When I worked as a young professor in the 1990s, one of my main research areas was software architecture. The prevalent view at the time was that the architecture of a software system was virtually immutable once you had committed to it and consequently, you had to be very careful during the initial design phase. Hence, we had architecture design and assessment methods that tried to ensure that a system had the right architecture before the start of large-scale development. I even wrote a whole book on the topic and was wholeheartedly convinced of the correctness of my views and those of the community.
Then Agile came along and it became obvious that the architecture of a system needs to evolve just like everything else about the system. So, we developed approaches for architecture refactoring and technical debt management. However, I had to change my mind about the role of architecture in software systems.
I went through the same process with software platforms. Initially, platforms and other approaches to software reuse focused on efficiency improvement. How do we build reusable assets so that we can build new products and offerings as cheaply as possible? Over time, I came to realize that platforms can become a huge problem for companies: they slow things down and make it hard to build what needs to be built. So, these days, I still recommend platforms to companies but suggest focusing on speed rather than efficiency. Platforms should be optimized for allowing companies to move faster, not more efficiently.
On the personal front, I was raised as a devout Calvinist Christian but experienced serious cognitive dissonance with that approach to religion in my 20s and 30s. This required me to fundamentally revise my view on and approach to religion and spirituality. Where I landed isn’t for this post, but suffice it to say that organized religion isn’t for me anymore. But I also feel that the almost complete ignoring of spirituality in Western society isn’t the right approach either as it has led to a crisis of purpose and meaning with nihilism as a result.
The main point I’m trying to make is that I’ve changed my mind on pretty big topics – just like everyone reading this has. Especially when you become more of a senior in the organization you’re part of, this can become problematic. You tend to be respected for sharing your opinion, which is supposed to be based on experience and a competent interpretation of the current state of the product, the company and the world. Once having gone ‘on record’ concerning a topic, it becomes very hard to change your position as it easily comes with a perceived loss of face.
One industry where changing your mind is a critical capability is venture capital. Here, partners in a fund need to predict where the world is going and invest accordingly, but typically based on very limited, sparse data. It’s very easy to create a narrative of why the company being considered for investment is going to be a complete failure. It’s very hard to create a believable narrative around why it’s going to be a rocket – yet, this is what’s required for a positive investment decision. A useful principle here is “strong opinions, loosely held,” meaning that you hold opinions and voice them loudly but are always open to changing your mind.
From a personal perspective, we can’t grow without changing our minds. Typically, it’s our worldview that’s holding us back in our development and the only way to progress is to change it.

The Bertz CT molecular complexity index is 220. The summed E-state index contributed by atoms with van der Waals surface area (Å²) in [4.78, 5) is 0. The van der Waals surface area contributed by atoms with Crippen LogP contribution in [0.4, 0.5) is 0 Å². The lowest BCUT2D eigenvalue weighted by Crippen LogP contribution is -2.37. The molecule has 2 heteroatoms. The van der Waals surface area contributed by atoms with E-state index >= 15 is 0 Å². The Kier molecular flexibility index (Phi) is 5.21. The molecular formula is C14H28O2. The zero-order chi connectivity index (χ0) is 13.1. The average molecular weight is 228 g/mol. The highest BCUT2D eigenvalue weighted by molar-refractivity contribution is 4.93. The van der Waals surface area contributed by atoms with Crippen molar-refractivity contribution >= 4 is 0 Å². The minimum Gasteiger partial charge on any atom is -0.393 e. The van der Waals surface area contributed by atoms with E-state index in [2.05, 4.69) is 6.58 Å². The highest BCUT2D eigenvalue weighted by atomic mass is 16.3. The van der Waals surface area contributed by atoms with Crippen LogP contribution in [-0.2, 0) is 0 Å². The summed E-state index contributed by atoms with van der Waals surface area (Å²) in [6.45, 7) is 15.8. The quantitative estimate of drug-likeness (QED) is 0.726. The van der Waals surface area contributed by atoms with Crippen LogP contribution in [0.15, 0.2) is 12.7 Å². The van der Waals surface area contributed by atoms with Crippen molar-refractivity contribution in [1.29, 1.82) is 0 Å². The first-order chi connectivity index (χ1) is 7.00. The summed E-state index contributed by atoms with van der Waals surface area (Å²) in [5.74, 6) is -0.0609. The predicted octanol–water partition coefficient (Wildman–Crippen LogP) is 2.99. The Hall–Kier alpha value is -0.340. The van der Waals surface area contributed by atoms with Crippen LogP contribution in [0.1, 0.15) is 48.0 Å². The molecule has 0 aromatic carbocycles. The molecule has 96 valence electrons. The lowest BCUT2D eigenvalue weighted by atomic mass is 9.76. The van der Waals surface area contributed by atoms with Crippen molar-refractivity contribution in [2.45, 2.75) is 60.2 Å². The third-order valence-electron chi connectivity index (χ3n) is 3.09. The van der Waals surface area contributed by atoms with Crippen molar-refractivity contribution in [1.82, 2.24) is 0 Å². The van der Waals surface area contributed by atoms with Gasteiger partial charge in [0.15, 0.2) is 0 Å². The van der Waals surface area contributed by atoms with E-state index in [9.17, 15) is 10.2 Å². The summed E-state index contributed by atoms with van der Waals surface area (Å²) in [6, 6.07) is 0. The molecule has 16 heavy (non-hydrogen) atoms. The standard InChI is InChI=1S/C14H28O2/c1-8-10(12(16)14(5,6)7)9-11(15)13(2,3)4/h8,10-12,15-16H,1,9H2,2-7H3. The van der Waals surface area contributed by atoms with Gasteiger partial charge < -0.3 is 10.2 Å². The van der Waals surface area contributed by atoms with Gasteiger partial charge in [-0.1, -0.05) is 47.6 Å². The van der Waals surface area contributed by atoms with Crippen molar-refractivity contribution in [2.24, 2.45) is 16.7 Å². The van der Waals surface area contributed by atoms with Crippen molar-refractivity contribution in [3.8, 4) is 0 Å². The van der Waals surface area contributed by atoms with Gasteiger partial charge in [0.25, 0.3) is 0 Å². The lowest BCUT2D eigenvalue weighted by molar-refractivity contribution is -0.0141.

The process of changing our minds goes through three stages. First, there’s the cognitive dissonance between our view of the world and the data from reality. We have the choice to try to explain away the difference to avoid changing or to investigate the nature of the mismatch.
Once the dissonance becomes unbearable, we get to stage two where we let go of our old beliefs. This is extremely uncomfortable as we’re entering chaos. Our belief systems give us a stable basis to operate from and letting go of that can easily make us feel like we’re out of control and simply whipped around by external forces.
Being pattern-matching machines, however, we often start to develop a new belief system and we enter stage three where we have a new basis to operate from that’s more aligned with reality and often is more complex and involved. Once we’ve created an intuition about the new way to view reality and can convey it to ourselves and others, we’ve arrived at a new, better place that can serve us for a while longer.
Of course, not only do individuals have to change their minds; organizations have to as well. Many organizations (as well as individuals) get stuck in old belief systems as there’s no systematic way of evolving the commonly held understanding. These companies typically get disrupted as their operating model no longer aligns with the world in which they operate. Customers feel that the business is stuck in the past and tend to vote with their feet and move elsewhere.
In the end, every company changes, but bad ones change too late to avoid going out of business. Good companies change when the effects of the outdated belief system are making themselves felt. Great companies proactively change their belief system and evolve when everything is going great.
In an earlier post, I talked about questioning ourselves. The main reason for doing that is so that we change our minds when it’s necessary. Especially for senior leaders, it’s tempting to build an illusionary world around you that you keep going by surrounding yourself with yes-sayers. But this is the worst way of serving the company. Instead, allow yourself to change your mind and share why with others. As William James said, if you can change your mind, you can change your life.
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